Real Estate Developer Pleads Guilty In Manhattan Federal Court To Defrauding Investors Out Of $58 Million In Years-Long Real Estate Investment Scheme
Michael D’Alessio Also Pled to Making False Claims and Concealing Assets in Connection with His Bankruptcy Case
Geoffrey S. Berman, the United States Attorney for the Southern District of New York, announced that MICHAEL D’ALESSIO pled guilty today to operating a years-long scheme to defraud investors in his luxury real estate development projects in Manhattan, the Hamptons, Westchester, and elsewhere, and to making false claims and concealing assets in connection with his bankruptcy case. D’ALESSIO pled guilty before U.S. District Judge Jesse M. Furman.
Manhattan U.S. Attorney Geoffrey S. Berman said: “Real estate developer Michael D’Alessio admitted today to misappropriating investor funds intended for specific luxury development projects by funneling them into shell accounts he controlled. In typical Ponzi-like fashion, D’Alessio comingled over $58 million of investor funds and used them to cash out early investors, cover debts, and pay his own personal gambling debts. When D’Alessio eventually went into bankruptcy, he perpetrated yet another fraud by trying to conceal assets. Today this fraudster has taken responsibility for his actions and faces time in a considerably less luxurious property – federal prison.”
According to the Indictment, Superseding Information, and statements made in court:
MICHAEL D’ALESSIO, a real estate developer and general contractor, served as the president and chief executive officer of a real estate investment and development firm specializing in the design, construction, and management of both residential and commercial real estate properties (“Company-1”). D’ALESSIO and Company-1 developed, and purported to develop, luxury residential real estate properties in Manhattan, the Hamptons, Westchester, and elsewhere.
D’ALESSIO typically followed the same pattern in each real estate investment project: he sought investments by offering for sale shares in a newly formed limited liability company (“LLC”) named after the location of the parcel of real estate to be developed and sold (the “Target Property”). In exchange for a purchase of shares in the LLC, D’ALESSIO promised a guaranteed monthly interest payment and a share in the profits from the sale of the Target Property. In soliciting investors, D’ALESSIO made numerous representations to potential investors, including that investor funds would be used only to develop the relevant Target Property and to cover related business expenses of the relevant LLC.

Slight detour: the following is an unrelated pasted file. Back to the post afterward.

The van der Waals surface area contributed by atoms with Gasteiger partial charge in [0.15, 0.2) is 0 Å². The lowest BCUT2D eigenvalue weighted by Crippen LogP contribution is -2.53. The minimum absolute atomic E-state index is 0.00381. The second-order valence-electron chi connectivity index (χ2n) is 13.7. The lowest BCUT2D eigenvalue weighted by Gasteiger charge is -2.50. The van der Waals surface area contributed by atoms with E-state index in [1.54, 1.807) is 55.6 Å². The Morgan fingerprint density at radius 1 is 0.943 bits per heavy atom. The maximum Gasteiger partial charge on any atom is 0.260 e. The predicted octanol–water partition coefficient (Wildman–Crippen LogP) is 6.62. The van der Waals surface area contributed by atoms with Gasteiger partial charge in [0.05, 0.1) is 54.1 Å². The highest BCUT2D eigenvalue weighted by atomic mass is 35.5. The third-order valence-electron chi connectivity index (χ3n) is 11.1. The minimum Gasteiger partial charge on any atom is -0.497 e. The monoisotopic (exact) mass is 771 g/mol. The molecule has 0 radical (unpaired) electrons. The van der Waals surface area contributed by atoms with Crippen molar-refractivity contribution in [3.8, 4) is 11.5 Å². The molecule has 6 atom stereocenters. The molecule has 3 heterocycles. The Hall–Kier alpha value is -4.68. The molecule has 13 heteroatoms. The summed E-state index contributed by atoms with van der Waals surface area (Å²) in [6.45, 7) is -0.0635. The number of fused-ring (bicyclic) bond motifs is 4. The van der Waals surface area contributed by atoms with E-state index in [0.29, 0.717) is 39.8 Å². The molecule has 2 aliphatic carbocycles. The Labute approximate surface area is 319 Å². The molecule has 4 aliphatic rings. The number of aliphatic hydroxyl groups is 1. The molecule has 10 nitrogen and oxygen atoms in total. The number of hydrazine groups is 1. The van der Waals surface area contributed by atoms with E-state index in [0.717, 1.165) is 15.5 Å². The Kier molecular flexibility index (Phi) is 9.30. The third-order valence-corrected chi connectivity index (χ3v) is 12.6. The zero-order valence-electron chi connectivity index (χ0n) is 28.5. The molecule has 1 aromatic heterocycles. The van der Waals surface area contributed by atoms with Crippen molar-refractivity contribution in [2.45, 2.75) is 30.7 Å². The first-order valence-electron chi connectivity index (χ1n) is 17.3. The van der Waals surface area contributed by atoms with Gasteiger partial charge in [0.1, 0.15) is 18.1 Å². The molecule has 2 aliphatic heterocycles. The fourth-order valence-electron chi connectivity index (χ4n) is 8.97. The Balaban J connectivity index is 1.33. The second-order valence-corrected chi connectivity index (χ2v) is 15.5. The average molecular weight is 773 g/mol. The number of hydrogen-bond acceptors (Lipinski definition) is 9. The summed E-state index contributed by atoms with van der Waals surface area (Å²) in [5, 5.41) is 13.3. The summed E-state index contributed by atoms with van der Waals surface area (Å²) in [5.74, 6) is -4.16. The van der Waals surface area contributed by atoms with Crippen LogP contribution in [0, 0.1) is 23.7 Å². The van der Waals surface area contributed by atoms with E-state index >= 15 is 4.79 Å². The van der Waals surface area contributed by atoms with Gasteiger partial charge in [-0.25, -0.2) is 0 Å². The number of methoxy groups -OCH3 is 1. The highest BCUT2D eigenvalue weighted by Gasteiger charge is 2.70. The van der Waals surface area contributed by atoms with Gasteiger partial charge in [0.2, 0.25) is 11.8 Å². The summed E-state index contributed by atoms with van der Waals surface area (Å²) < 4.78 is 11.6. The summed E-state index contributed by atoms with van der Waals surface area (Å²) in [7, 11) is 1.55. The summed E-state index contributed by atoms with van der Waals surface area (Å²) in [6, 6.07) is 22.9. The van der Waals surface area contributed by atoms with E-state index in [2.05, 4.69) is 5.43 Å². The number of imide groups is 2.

However, in reality, from at least in or about 2015 through in or about April 2018, D’ALESSIO misappropriated investor funds for his own use and benefit, and made other material misrepresentations. Upon receiving investor funds, D’ALESSIO typically channeled those funds through a series of bank accounts held in the name of shell companies owned and controlled by D’ALESSIO. D’ALESSIO then used much of those investor funds for his own benefit, including to pay off debts and prior investors, and to fund significant gambling and other personal expenses. D’ALESSIO took steps to conceal his fraud, including deceiving investors regarding the progress of various real estate projects and using money raised from investors to make monthly payments to investors in different projects in the manner of a Ponzi scheme. D’ALESSIO defrauded investors out of approximately $58 million.
In 2018, D’ALESSIO went into involuntary bankruptcy under Chapter 7 of Title 11 of the United States Code. In connection with this bankruptcy proceeding, captioned In re Michael D’Alessio, No. 18-22552 (Bankr. S.D.N.Y.), D’ALESSIO submitted forms that fraudulently omitted money and property belonging to his estate, and made a false declaration under penalty of perjury concerning his money and property.
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D’ALESSIO, 53, of New York, New York, pled guilty to one count of committing wire fraud, which carries a maximum sentence of 20 years in prison and a maximum fine of $250,000 or twice the gross gain or loss from the offense; and one count of concealing assets from a bankruptcy court, which carries a maximum sentence of five years in prison and a maximum fine of $250,000 or twice the gross gain or loss from the offense. Sentencing is scheduled for March 22, 2019, at 10:00a.m.
The maximum potential sentences in this case are prescribed by Congress and are provided here for informational purposes only, as any sentence for the defendant will be determined by the judge.
Mr. Berman praised the investigative work of the Federal Bureau of Investigation.
This case is being handled by the Office’s Securities and Commodities Fraud Task Force. Assistant U.S. Attorneys Amanda Kramer and Daniel G. Nessim are in charge of the prosecution.